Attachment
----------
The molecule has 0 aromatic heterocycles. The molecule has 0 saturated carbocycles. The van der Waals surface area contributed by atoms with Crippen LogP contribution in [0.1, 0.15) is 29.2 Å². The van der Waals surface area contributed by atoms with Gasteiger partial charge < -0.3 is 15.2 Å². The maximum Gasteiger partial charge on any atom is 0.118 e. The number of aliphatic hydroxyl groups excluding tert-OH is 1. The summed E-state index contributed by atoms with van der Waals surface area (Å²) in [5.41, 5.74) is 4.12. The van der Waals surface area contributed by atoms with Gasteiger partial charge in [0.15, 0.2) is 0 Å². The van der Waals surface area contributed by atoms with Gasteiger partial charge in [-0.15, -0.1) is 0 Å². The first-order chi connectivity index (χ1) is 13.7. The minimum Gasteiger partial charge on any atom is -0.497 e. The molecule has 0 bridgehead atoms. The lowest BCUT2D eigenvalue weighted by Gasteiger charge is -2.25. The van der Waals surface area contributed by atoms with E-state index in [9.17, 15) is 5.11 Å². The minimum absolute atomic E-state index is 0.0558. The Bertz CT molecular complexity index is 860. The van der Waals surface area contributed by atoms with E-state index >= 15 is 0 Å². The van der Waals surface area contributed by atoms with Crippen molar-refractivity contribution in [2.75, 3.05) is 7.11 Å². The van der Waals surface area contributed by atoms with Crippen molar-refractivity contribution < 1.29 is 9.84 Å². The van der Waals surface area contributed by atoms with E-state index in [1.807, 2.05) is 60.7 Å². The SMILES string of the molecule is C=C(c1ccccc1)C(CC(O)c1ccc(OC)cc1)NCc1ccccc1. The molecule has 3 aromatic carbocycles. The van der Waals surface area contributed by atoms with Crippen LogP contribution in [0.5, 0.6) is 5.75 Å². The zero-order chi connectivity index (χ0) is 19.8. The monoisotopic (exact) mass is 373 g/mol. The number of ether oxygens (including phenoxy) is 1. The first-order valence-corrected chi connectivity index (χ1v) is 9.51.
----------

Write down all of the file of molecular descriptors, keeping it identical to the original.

The molecule has 0 aromatic heterocycles. The molecule has 0 saturated carbocycles. The van der Waals surface area contributed by atoms with Crippen LogP contribution in [0.1, 0.15) is 29.2 Å². The van der Waals surface area contributed by atoms with Gasteiger partial charge < -0.3 is 15.2 Å². The maximum Gasteiger partial charge on any atom is 0.118 e. The number of aliphatic hydroxyl groups excluding tert-OH is 1. The summed E-state index contributed by atoms with van der Waals surface area (Å²) in [5.41, 5.74) is 4.12. The van der Waals surface area contributed by atoms with Gasteiger partial charge in [0.15, 0.2) is 0 Å². The van der Waals surface area contributed by atoms with Gasteiger partial charge in [-0.15, -0.1) is 0 Å². The first-order chi connectivity index (χ1) is 13.7. The minimum Gasteiger partial charge on any atom is -0.497 e. The molecule has 0 bridgehead atoms. The lowest BCUT2D eigenvalue weighted by Gasteiger charge is -2.25. The van der Waals surface area contributed by atoms with E-state index in [9.17, 15) is 5.11 Å². The minimum absolute atomic E-state index is 0.0558. The Bertz CT molecular complexity index is 860. The van der Waals surface area contributed by atoms with E-state index >= 15 is 0 Å². The van der Waals surface area contributed by atoms with Crippen molar-refractivity contribution in [2.75, 3.05) is 7.11 Å². The van der Waals surface area contributed by atoms with Crippen molar-refractivity contribution < 1.29 is 9.84 Å². The van der Waals surface area contributed by atoms with E-state index in [1.807, 2.05) is 60.7 Å². The SMILES string of the molecule is C=C(c1ccccc1)C(CC(O)c1ccc(OC)cc1)NCc1ccccc1. The molecule has 3 aromatic carbocycles. The van der Waals surface area contributed by atoms with Crippen LogP contribution in [0.5, 0.6) is 5.75 Å². The zero-order chi connectivity index (χ0) is 19.8. The monoisotopic (exact) mass is 373 g/mol. The number of ether oxygens (including phenoxy) is 1. The first-order valence-corrected chi connectivity index (χ1v) is 9.51.